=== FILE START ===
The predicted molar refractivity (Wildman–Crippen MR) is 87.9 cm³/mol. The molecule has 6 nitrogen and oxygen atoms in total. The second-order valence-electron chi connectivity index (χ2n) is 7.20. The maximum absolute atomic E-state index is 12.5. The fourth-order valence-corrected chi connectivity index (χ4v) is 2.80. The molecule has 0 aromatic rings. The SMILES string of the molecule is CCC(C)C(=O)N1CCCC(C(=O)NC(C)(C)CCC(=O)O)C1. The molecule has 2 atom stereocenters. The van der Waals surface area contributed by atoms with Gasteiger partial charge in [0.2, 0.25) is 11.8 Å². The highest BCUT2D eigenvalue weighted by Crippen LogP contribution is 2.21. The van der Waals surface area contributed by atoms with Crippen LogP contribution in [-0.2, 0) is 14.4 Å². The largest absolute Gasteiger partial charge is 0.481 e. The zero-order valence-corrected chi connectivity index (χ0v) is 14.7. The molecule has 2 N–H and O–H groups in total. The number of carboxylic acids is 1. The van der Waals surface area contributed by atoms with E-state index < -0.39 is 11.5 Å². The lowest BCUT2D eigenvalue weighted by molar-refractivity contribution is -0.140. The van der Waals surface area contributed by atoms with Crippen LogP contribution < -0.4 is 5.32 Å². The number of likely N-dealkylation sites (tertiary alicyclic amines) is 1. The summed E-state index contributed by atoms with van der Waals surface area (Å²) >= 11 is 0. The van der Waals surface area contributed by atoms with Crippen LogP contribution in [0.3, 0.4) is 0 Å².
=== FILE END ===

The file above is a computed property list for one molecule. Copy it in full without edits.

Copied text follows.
The predicted molar refractivity (Wildman–Crippen MR) is 87.9 cm³/mol. The molecule has 6 nitrogen and oxygen atoms in total. The second-order valence-electron chi connectivity index (χ2n) is 7.20. The maximum absolute atomic E-state index is 12.5. The fourth-order valence-corrected chi connectivity index (χ4v) is 2.80. The molecule has 0 aromatic rings. The SMILES string of the molecule is CCC(C)C(=O)N1CCCC(C(=O)NC(C)(C)CCC(=O)O)C1. The molecule has 2 atom stereocenters. The van der Waals surface area contributed by atoms with Gasteiger partial charge in [0.2, 0.25) is 11.8 Å². The highest BCUT2D eigenvalue weighted by Crippen LogP contribution is 2.21. The van der Waals surface area contributed by atoms with Crippen LogP contribution in [-0.2, 0) is 14.4 Å². The largest absolute Gasteiger partial charge is 0.481 e. The zero-order valence-corrected chi connectivity index (χ0v) is 14.7. The molecule has 2 N–H and O–H groups in total. The number of carboxylic acids is 1. The van der Waals surface area contributed by atoms with E-state index < -0.39 is 11.5 Å². The lowest BCUT2D eigenvalue weighted by molar-refractivity contribution is -0.140. The van der Waals surface area contributed by atoms with Crippen LogP contribution < -0.4 is 5.32 Å². The number of likely N-dealkylation sites (tertiary alicyclic amines) is 1. The summed E-state index contributed by atoms with van der Waals surface area (Å²) >= 11 is 0. The van der Waals surface area contributed by atoms with Crippen LogP contribution in [0.3, 0.4) is 0 Å².